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I've been learning about bonds' dirty prices from this video. The dirty price is the clean price plus any money that has theoretically accumulated since the last coupon payment. I'm wondering why the dirty price doesn't include all coupons that have been received since the bond was issued. Doesn't the seller of the bond need to be compensated for those coupons in some way?

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    The seller already received any and all coupons that came due and were paid before 'now' (and also after they acquired the bond, if that was later than issuance). Interest that is accrued but not yet paid can only correspond to the next scheduled coupon. Commented Nov 26, 2023 at 3:17
  • As far as I understand, the bond holder does not actually receive any coupon payments until maturity. Therefore, if I have a bond that is set to mature in two years and I sell it after holding for one year, I will not be compensated for the interest that has already accumulated.
    – Enter4343
    Commented Nov 26, 2023 at 3:24
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    @Enter4343 — that’s a zero-coupon bond. Ordinary bonds pay dividends every six monhs. Commented Nov 26, 2023 at 15:16
  • en.wikipedia.org/wiki/Coupon_(finance) Commented Nov 26, 2023 at 23:21
  • @dave_thompson_085 I think that comment + the clarification from Pete is the full answer, you should post as such. Commented Nov 27, 2023 at 15:36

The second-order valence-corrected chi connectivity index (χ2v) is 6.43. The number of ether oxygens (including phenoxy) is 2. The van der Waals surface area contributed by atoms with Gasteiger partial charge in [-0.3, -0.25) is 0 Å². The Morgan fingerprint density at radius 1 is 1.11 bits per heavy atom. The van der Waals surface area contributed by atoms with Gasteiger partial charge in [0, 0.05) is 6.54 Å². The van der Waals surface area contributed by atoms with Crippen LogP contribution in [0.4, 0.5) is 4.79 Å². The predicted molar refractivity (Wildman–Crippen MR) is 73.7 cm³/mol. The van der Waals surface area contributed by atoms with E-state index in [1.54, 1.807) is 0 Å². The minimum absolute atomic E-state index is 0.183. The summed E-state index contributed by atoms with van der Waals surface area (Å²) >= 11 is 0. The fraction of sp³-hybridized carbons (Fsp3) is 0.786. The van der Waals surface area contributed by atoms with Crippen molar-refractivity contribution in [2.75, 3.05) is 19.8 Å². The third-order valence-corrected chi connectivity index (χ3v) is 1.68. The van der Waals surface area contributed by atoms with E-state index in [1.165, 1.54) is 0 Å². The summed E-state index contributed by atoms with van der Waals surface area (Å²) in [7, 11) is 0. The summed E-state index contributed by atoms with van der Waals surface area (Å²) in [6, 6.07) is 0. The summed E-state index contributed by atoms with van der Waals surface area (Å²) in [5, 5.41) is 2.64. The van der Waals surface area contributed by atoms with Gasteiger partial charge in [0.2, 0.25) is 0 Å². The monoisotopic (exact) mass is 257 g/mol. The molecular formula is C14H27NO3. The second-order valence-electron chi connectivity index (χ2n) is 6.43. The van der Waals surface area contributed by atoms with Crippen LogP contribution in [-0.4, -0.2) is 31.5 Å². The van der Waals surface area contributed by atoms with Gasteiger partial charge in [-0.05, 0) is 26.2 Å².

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Doesn't the seller of the bond need to be compensated for those coupons in some way?

The seller of the bond already received the previous coupons. The accrued interest is just the interest that has accrued since the previous coupon.

As far as I understand, the bond holder does not actually receive any coupon payments until maturity.

You may be thinking of zero coupon bonds, which do not have a fixed coupon amount, but are instead sold at a discount, and the "interest" is accounted for by the difference between the purchase price and the redemption price. Since there is no actual interest accrued for these bonds, the "dirty price" is actually the same as the clean price, which should still be at a discount depending on the yield that the bond seller wants to achieve. In other words, these bonds are sold for more than they were bought for, and the lack of coupon interest is made up for in the increase in value.

Given that bond issuers have a lot of freedom to determine the terms of their bonds, there may be bonds issued that accrete coupons instead of paying them out, but they would be very rare, and the calculations for dirty price would be more complex. But even in that case, the accrued interest would be the interest accrued since the previous coupon was processed, and the clean price would reflect the coupons that have already been added.

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